Current Uses of Synthetic Biology for Renewable Chemicals, Pharmaceuticals, and Biofuels

While the term “synthetic biology” is relatively new, the science is not. Synthetic biology is in fact an evolution of biotechnology and it has been safely used in the development of products that hold benefits for society. A moratorium on science would harm patients waiting for cures as well as consumers seeking environmentally preferable alternatives to petrochemical-derived products.

While the first human genome was mapped a little more than a decade ago through a multiyear, multi-billion-dollar effort, new genomes for plants and microbes are being mapped at a much faster rate and at lower cost. Microbes naturally perform a myriad of tasks, such as making bread and cheese. They have been adapted to make vitamins, synthetic rubber, advanced biofuels and green plastics. With the new wealth of genomic data, scientists have increased the speed, precision, and predictability of biobased products. Applying the name “synthetic biology” to these efforts would not change the biotechnology industry’s decades-long record of safety under the current regulatory regime.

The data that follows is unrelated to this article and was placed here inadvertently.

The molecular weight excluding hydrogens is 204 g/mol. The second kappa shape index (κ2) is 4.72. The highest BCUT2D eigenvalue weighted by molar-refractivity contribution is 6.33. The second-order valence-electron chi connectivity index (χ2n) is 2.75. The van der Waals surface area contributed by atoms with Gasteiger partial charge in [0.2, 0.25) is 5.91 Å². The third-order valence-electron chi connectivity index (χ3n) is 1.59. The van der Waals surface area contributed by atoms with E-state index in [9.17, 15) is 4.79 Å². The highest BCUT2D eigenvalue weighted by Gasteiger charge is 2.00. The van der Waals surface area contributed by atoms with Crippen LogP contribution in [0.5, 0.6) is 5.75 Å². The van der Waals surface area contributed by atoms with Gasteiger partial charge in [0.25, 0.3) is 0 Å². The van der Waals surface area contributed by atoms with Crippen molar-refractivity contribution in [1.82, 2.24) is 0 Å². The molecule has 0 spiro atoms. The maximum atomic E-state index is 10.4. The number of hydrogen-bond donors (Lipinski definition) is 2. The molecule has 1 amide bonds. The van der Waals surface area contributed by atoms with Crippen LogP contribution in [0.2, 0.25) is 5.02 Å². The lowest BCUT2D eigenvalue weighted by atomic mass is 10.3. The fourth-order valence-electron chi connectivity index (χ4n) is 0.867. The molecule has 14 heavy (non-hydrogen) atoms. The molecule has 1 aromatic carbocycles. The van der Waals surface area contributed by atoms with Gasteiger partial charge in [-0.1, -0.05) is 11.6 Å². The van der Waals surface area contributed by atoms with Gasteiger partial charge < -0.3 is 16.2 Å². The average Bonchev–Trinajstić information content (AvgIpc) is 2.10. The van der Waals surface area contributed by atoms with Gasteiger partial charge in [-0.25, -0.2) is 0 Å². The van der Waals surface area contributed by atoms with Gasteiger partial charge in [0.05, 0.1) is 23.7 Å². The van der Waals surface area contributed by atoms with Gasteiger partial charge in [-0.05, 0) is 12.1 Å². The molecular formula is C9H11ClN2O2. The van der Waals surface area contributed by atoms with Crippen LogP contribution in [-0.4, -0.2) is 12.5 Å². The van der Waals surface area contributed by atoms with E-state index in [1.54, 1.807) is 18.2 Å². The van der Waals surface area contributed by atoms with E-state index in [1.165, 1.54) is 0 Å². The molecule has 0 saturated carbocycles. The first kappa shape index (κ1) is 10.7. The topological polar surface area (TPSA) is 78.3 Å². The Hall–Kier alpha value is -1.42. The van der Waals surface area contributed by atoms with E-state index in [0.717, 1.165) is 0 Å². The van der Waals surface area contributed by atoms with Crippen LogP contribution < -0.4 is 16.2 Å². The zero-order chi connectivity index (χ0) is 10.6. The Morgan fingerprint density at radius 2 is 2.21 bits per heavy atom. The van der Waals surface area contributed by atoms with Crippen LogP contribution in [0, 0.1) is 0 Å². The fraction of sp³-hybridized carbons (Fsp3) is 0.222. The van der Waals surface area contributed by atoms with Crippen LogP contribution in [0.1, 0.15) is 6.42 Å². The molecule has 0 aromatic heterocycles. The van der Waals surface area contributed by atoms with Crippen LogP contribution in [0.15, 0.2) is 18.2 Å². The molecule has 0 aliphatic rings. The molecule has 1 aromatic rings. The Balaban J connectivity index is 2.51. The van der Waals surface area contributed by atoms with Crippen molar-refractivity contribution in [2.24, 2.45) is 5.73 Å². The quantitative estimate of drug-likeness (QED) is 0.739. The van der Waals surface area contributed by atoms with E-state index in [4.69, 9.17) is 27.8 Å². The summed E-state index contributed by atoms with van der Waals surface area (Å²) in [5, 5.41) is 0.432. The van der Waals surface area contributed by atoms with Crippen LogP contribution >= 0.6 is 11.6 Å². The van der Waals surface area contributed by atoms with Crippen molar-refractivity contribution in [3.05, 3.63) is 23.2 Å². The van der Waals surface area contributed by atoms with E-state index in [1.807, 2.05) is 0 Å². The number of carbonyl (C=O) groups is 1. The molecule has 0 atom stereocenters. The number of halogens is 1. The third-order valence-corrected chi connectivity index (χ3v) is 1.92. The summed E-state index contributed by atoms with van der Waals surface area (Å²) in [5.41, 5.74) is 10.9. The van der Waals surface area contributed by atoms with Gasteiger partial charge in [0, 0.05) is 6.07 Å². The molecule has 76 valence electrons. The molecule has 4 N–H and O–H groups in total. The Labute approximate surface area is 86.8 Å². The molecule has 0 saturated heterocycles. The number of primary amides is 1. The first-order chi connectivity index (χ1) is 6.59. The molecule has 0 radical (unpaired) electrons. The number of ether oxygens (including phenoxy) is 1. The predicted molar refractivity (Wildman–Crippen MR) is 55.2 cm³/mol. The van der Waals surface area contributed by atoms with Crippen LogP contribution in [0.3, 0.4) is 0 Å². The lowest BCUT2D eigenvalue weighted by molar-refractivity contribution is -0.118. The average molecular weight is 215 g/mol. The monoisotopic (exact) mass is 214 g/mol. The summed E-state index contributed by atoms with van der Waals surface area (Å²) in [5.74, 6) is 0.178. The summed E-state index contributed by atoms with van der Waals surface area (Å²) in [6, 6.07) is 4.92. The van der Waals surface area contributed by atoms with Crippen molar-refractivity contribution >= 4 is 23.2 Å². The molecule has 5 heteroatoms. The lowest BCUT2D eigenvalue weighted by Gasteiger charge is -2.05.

The term “synthetic biology” describes new biotech tools for harnessing nature’s genomes. Applying new regulation simply because a new term has been coined is unwarranted and can actually chill much-needed scientific innovation.

Read here stories from our member companies on the contributions they have made to industrial biotechnology through the use of synthetic biology.